But getting back to the stats, a long held opinion by many writers, fellow players and scouts who saw him in his prime is that the best player not in the Hall of Fame is Minnie Minoso. If nothing else, the stats would certainly bear out Minoso being the best player on the Golden Era ballot. Dominance? In 13 seasons from 1951-63, Minoso, a .299 lifetime hitter whose prime tool was his speed, led the American League in triples and stolen bases three times, and hits, doubles and total bases once while batting third in the lineup most of the time. From 1951-61, his 1,078 runs, 579 extra base hits and 2,879 total bases were second only to Mickey Mantle in the AL. An eight-time All-Star, Minoso finished fourth in the MVP voting four times. Like many players of color during that era, Minoso was subjected to his share of racial abuse, both verbal and otherwise. It was no accident he led the AL in hit by pitches 10 times.
Dick Allen was another player who endured his share of racial intolerance, particularly early in his career with the Phillies (1963-69), and that has been a major tenet of the organized Hall of Fame campaign for him out of the Philadelphia in recent years. The Allen campaign has also cited numerous former teammates and foes who maintain that, even in the absence of exit velo in those days, nobody hit the ball harder than he did. And maybe he did. But in terms of being a dominant player for a substantial period of time, Allen falls short. He did have three fairly dominant seasons with the Phillies — in 1964 when he hit .318 and led the National League in runs, triples and total bases and was Rookie of the Year, and ‘66 and ‘67 when he hit over .300 and led the NL in OPS — and two more for the White Sox, in 1972 when he led the AL in homers, RBIs, walks, slugging, OBP, and OPS and won the MVP award, and 1974 when he led the AL in homers, slugging and OPS in only 128 games. But overall, Allen had only seven seasons in which he played over 140 games, had only 1,848 hits, and was traded five times.
Keeping in mind the 16 voting members can only vote for four candidates, some thoughts about the rest of the ballot:
This is Jim Kaat’s fifth appearance on a Veterans Committee ballot and in light of the analytical emasculation of modern day pitching, maybe it’s time to finally recognize his 283 career wins, 180 complete games, 31 shutouts and 4,530 1/3 innings — totals that will never come close to being reached by any pitcher again. Had there been a Cy Young award in both leagues in 1966 he most surely would have won the American League’s version when he led the league in wins (25), complete games (19) and innings (304 2/3).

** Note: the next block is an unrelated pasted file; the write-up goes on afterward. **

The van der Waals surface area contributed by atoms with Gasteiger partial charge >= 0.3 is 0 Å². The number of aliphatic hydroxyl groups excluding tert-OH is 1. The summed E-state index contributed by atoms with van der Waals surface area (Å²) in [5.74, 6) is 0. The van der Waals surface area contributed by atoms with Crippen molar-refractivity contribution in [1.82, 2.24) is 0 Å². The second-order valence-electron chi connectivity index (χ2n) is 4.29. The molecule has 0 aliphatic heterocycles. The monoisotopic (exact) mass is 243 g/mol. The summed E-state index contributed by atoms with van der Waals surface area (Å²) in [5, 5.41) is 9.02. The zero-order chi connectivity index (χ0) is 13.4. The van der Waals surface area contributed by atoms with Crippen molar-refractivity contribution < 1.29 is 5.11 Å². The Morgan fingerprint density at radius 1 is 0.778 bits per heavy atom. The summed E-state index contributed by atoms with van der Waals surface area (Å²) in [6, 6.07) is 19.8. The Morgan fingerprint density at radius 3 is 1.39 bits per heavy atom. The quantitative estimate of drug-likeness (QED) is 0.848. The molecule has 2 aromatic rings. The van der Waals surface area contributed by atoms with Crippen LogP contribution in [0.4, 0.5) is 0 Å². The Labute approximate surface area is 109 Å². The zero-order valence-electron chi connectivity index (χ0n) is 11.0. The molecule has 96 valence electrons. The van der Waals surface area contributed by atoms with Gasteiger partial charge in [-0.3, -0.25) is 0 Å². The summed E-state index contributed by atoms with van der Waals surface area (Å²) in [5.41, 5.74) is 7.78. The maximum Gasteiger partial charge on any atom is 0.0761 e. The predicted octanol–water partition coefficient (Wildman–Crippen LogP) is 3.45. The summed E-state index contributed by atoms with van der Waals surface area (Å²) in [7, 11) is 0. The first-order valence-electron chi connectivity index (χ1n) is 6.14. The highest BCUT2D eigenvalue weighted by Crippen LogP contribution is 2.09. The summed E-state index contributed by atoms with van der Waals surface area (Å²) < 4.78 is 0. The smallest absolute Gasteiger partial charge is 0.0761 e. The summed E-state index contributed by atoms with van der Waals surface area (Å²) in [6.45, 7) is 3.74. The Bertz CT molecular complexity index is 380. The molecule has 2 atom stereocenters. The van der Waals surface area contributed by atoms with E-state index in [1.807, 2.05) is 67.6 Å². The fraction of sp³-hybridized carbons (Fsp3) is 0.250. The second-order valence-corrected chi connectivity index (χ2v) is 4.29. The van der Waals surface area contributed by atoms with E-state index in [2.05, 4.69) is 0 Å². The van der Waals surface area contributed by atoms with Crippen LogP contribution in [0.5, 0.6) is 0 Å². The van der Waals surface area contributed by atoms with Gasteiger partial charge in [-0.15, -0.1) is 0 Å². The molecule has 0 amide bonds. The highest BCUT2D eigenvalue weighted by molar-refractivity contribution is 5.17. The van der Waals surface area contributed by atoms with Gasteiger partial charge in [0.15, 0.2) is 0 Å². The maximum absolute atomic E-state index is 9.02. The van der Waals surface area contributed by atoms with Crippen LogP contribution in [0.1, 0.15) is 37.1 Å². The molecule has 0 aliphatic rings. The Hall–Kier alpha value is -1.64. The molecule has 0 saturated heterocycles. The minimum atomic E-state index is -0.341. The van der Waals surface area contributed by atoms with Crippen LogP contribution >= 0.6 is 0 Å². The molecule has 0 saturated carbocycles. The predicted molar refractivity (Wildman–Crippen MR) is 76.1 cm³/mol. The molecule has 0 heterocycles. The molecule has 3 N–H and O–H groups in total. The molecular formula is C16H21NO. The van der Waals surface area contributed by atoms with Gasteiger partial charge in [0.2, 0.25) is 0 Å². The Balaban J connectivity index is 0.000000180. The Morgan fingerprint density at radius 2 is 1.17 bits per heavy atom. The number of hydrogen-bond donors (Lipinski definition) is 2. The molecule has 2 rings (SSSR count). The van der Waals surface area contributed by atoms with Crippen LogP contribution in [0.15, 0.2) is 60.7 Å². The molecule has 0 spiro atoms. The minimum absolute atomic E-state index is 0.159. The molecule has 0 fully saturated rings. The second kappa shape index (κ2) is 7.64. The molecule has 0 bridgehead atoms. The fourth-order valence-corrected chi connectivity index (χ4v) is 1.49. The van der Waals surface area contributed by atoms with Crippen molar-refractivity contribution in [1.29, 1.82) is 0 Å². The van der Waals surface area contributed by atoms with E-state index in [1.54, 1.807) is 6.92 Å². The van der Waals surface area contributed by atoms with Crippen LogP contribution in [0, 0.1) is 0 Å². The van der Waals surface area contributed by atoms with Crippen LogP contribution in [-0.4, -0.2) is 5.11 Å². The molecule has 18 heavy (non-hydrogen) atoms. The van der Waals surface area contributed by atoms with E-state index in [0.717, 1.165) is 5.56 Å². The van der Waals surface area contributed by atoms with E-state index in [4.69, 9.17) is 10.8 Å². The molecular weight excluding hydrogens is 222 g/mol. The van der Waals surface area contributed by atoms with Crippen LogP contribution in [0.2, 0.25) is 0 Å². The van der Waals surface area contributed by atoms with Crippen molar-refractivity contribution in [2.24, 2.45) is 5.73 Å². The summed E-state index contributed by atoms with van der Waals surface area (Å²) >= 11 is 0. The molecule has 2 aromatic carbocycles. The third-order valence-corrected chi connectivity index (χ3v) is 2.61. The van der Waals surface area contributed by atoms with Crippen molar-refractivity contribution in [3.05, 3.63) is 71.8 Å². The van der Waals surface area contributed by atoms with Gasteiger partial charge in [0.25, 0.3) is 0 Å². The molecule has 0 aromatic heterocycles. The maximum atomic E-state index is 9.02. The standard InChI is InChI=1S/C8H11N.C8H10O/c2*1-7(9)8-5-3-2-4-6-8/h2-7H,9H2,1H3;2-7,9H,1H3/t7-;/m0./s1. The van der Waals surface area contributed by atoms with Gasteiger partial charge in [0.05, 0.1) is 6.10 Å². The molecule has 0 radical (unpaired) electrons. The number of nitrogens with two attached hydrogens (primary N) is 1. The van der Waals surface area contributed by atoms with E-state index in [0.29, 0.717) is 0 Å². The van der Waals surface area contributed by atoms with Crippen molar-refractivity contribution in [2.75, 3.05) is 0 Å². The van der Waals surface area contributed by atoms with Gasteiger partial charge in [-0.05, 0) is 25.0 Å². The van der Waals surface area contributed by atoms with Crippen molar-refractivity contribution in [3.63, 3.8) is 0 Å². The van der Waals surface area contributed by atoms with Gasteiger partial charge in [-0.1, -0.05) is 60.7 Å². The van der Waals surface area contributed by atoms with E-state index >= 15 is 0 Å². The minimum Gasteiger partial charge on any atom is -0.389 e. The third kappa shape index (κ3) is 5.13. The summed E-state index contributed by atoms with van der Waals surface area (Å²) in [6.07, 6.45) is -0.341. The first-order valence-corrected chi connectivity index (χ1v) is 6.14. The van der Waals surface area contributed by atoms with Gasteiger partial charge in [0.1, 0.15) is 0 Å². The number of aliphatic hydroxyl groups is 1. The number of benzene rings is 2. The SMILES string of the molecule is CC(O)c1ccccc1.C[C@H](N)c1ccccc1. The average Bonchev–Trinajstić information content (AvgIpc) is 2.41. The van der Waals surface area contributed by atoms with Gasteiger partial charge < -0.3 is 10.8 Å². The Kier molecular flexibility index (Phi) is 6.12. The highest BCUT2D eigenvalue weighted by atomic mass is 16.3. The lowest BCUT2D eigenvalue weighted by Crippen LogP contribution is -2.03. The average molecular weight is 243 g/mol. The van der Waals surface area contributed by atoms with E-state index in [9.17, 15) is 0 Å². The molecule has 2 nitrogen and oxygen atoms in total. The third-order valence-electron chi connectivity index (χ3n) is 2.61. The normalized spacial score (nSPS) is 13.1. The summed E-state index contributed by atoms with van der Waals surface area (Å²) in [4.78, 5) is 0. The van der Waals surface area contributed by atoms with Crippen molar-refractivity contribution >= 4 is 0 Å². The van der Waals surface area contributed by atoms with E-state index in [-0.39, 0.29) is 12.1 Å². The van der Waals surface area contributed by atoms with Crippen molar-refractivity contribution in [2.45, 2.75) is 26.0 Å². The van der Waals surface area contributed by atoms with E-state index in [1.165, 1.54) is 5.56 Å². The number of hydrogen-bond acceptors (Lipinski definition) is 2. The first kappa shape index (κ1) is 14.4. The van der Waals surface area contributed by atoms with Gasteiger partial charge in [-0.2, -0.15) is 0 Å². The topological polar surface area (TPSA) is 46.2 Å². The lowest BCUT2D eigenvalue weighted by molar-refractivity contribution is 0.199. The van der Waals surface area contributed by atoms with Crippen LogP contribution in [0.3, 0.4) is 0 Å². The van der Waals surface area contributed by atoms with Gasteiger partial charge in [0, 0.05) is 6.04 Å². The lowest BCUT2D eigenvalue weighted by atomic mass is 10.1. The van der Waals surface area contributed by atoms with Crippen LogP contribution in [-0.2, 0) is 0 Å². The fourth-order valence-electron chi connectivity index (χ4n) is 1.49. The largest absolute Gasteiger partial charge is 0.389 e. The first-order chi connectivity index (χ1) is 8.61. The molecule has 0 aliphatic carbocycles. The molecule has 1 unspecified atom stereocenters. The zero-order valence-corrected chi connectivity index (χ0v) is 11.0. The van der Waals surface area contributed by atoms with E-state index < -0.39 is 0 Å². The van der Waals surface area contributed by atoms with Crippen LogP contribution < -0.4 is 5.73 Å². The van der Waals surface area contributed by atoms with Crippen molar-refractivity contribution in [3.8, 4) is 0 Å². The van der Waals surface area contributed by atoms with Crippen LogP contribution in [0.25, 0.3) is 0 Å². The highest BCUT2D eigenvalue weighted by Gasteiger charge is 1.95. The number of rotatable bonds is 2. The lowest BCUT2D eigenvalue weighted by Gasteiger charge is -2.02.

Billy Pierce, the only other pitcher on the ballot, was a seven-time All-Star (and three-time starter) for the White Sox in the ‘50s and, along with Whitey Ford, the dominant lefty in the AL for over a decade, with 211 career wins, 38 shutouts and a 3.27 ERA, again career pitching stats we will never see again.
Ken Boyer was probably the best all-around third baseman in the National League with the Cardinals from 1955-64, a solid hitter and better fielder than Eddie Mathews. He won an MVP award in ‘64 when he hit .295 and led the NL in RBIs and finished with 2,143 hits, but his career was short and, aside from his 119 RBIs in ‘64, there is no boldface in his record.
Maury Wills, the Dodgers’ base stealer extraordinaire, really had only six elite seasons. ... Though he is still the American League’s single-season home run record holder, Roger Maris is not going to Cooperstown with arguably only two Hall of Fame caliber seasons. ... Danny Murtaugh won two world championships in three stints as manager of the Pirates from 1957-76, but health issues limited his career and his 1,115 wins rank 56th on the all-time list.